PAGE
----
Podcast & Video: Closing Civic Spaces in the Digital Age

In Conversations, Events, Past Events, Podcasts, Virtual Roundtables by Digital Impact33 Comments

Listen to Lucy Bernholz, Chris Worman, Mandeep Tiwana, Wilneida Negrón, and Dan “Blah” Meredith discuss the role digital resources are playing in the closing of civic spaces around the world.


Civic spaces are closing around the world. Digital data and infrastructure are playing an increasing role in this trend, as they reshape the foundation and boundaries of civic spaces, and create new digital dependencies and vulnerabilities for nonprofits, foundations, activists, journalists, and others agents of civil society. 

Digital Impact hosted a virtual roundtable to discuss the role of digital resources in the shrinking of global civic spaces and next steps for civil society in an age of digital dependencies and disruptions.

Moderated by Lucy Bernholz, Director of the Digital Civil Society Lab, the panel included:

  • Chris Worman, Senior Director of Alliances and Community Engagement for TechSoup;
  • Mandeep Tiwana, Chief Programs Officer for Civicus;
  • Wilneida Negrón, Technology Fellow for Gender, Racial, and Ethnic Justice at the Ford Foundation; and
  • Dan “Blah” Meredith, Principal Director of Open Technology Fund.

The panel discussed the digital threats and constraints faced by civil society actors and organizations across global contexts; identified gaps between principles and practices in democratic societies; and described the increasingly complex ecosystem for civil society, as shaped by rapid shifts and evolutions in technology, policy, markets, and social change.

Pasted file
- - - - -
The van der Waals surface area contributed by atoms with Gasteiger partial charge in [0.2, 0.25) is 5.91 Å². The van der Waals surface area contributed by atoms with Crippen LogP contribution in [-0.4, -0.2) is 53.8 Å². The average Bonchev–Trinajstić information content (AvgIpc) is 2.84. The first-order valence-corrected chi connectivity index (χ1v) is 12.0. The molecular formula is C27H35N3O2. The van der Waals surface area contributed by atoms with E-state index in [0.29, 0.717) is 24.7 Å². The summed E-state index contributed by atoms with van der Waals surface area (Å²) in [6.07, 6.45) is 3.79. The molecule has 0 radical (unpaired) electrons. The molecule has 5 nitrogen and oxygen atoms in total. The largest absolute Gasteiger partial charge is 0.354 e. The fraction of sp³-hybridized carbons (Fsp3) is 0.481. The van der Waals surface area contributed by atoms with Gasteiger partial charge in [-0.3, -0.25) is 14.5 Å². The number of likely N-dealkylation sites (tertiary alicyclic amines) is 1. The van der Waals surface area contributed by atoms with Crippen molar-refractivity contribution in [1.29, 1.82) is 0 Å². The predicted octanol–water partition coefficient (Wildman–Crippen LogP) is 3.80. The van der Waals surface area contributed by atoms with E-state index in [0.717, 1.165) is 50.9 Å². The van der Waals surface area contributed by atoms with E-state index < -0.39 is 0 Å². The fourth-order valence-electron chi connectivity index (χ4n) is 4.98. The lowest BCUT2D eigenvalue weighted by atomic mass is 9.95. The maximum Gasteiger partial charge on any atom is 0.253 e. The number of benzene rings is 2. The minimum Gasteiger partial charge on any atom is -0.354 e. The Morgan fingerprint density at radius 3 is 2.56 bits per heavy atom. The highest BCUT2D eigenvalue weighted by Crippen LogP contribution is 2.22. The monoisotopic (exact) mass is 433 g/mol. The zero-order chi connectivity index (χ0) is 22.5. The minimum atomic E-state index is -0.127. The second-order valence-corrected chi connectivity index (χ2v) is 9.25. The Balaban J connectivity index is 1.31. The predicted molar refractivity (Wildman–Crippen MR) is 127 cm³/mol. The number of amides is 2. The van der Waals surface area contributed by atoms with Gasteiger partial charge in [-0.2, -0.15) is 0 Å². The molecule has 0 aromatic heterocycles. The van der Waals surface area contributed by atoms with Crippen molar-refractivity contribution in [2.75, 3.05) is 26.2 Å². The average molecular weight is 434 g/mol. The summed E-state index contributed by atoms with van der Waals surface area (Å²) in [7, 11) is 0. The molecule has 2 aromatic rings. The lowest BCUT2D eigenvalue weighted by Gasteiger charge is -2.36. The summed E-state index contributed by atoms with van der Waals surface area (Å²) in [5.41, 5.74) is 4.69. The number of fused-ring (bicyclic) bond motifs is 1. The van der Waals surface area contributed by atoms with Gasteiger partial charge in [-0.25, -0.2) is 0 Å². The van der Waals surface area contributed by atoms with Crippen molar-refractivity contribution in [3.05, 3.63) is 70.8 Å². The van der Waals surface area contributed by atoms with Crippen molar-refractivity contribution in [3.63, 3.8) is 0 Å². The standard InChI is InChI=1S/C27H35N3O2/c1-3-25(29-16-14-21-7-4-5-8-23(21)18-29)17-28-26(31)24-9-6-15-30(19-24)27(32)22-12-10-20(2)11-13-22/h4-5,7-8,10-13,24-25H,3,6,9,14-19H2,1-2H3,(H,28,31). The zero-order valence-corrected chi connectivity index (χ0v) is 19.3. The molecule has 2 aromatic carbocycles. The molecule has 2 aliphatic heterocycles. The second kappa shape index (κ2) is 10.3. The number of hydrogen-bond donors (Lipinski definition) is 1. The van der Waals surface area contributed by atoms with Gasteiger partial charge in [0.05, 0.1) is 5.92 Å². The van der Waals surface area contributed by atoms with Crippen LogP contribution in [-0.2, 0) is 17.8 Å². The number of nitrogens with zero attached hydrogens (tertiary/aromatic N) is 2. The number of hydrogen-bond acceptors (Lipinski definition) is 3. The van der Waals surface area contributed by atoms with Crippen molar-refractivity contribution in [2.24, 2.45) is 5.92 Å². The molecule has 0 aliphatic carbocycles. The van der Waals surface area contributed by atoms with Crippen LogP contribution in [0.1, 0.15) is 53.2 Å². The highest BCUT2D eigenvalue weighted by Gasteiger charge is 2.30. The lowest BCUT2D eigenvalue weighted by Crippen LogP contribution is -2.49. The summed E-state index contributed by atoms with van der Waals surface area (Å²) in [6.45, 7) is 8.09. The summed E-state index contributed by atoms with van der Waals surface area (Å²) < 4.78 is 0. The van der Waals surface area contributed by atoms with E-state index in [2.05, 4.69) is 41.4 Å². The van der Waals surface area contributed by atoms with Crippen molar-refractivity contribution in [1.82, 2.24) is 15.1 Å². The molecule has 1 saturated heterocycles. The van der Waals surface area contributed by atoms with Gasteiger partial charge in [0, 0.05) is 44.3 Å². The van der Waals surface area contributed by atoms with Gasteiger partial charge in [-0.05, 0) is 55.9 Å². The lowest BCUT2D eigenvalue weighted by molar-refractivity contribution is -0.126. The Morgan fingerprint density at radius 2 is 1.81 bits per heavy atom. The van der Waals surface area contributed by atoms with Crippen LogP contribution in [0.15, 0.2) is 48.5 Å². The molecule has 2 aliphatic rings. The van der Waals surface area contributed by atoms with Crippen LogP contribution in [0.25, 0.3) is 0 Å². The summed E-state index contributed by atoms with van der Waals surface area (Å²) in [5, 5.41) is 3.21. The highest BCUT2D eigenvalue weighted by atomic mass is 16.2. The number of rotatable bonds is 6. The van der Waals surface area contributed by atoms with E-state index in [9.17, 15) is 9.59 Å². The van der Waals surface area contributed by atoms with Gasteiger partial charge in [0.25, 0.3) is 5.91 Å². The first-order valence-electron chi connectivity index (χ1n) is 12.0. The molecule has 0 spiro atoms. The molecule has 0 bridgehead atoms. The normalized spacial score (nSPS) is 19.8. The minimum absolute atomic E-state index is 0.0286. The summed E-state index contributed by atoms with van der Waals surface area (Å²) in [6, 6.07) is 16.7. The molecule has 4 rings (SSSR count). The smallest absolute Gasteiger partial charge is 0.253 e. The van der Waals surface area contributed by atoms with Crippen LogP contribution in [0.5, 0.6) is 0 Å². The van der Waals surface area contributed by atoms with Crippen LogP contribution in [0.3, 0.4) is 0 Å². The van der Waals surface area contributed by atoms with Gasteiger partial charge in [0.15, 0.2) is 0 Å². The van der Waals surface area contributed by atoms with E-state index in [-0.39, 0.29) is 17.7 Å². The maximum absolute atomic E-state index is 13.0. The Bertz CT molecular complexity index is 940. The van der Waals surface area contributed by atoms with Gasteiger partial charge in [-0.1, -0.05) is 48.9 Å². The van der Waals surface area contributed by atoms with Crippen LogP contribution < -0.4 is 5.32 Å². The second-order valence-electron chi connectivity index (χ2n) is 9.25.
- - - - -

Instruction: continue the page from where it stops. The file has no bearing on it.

Watch the full discussion using the media player above, or listen to the podcast by using the audio player below or by visiting the Digital Impact podcast on iTunes.


A few highlights:

  • Closing civic space is the new norm: Addressing the state of civil society across global contexts, Mandeep Tiwana discussed how offline events, including the rise of “right-wing regressive parties and old-school autocrats,” are shaping online civic spaces, with governments using advanced technology and the “language of security” to crack down on civil society organizations, which by and large possess fewer resources and less digital capacity to defend themselves against more heavily resourced actors.